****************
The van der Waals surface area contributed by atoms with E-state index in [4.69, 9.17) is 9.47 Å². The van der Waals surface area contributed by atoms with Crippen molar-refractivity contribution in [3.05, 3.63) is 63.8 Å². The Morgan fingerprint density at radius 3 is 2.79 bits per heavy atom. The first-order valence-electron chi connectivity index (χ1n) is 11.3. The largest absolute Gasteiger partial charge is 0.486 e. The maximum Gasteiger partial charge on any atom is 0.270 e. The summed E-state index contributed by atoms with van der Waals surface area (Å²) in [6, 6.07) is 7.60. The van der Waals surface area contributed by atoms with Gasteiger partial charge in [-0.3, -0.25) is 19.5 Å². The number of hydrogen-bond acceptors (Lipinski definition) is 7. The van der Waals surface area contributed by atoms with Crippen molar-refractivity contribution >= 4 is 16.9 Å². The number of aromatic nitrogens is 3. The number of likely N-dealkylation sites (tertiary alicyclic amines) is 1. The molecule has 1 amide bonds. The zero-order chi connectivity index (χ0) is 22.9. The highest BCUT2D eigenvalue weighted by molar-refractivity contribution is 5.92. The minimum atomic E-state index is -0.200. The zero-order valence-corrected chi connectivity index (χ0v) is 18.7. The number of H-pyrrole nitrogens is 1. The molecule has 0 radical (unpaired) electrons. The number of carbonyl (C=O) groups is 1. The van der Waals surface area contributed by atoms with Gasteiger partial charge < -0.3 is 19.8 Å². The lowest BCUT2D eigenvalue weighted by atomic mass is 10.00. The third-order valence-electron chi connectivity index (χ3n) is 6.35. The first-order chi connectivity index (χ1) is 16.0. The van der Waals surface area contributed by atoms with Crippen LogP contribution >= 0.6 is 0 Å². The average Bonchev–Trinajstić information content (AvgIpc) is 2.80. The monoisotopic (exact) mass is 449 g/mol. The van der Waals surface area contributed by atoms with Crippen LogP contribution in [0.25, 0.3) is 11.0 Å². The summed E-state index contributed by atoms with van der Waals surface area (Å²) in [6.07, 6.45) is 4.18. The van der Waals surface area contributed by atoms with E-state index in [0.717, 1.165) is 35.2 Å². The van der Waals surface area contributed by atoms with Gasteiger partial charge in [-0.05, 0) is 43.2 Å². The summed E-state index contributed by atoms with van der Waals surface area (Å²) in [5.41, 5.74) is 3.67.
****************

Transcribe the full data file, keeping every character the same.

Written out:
The van der Waals surface area contributed by atoms with E-state index in [4.69, 9.17) is 9.47 Å². The van der Waals surface area contributed by atoms with Crippen molar-refractivity contribution in [3.05, 3.63) is 63.8 Å². The Morgan fingerprint density at radius 3 is 2.79 bits per heavy atom. The first-order valence-electron chi connectivity index (χ1n) is 11.3. The largest absolute Gasteiger partial charge is 0.486 e. The maximum Gasteiger partial charge on any atom is 0.270 e. The summed E-state index contributed by atoms with van der Waals surface area (Å²) in [6, 6.07) is 7.60. The van der Waals surface area contributed by atoms with Gasteiger partial charge in [-0.3, -0.25) is 19.5 Å². The number of hydrogen-bond acceptors (Lipinski definition) is 7. The van der Waals surface area contributed by atoms with Crippen molar-refractivity contribution >= 4 is 16.9 Å². The number of aromatic nitrogens is 3. The number of likely N-dealkylation sites (tertiary alicyclic amines) is 1. The molecule has 1 amide bonds. The zero-order chi connectivity index (χ0) is 22.9. The highest BCUT2D eigenvalue weighted by molar-refractivity contribution is 5.92. The minimum atomic E-state index is -0.200. The zero-order valence-corrected chi connectivity index (χ0v) is 18.7. The number of H-pyrrole nitrogens is 1. The molecule has 0 radical (unpaired) electrons. The number of carbonyl (C=O) groups is 1. The van der Waals surface area contributed by atoms with Gasteiger partial charge < -0.3 is 19.8 Å². The lowest BCUT2D eigenvalue weighted by atomic mass is 10.00. The third-order valence-electron chi connectivity index (χ3n) is 6.35. The first-order chi connectivity index (χ1) is 16.0. The van der Waals surface area contributed by atoms with Crippen LogP contribution >= 0.6 is 0 Å². The average Bonchev–Trinajstić information content (AvgIpc) is 2.80. The monoisotopic (exact) mass is 449 g/mol. The van der Waals surface area contributed by atoms with Crippen LogP contribution in [0.25, 0.3) is 11.0 Å². The summed E-state index contributed by atoms with van der Waals surface area (Å²) in [6.07, 6.45) is 4.18. The van der Waals surface area contributed by atoms with E-state index in [0.717, 1.165) is 35.2 Å². The van der Waals surface area contributed by atoms with Gasteiger partial charge in [-0.05, 0) is 43.2 Å². The summed E-state index contributed by atoms with van der Waals surface area (Å²) in [5.41, 5.74) is 3.67.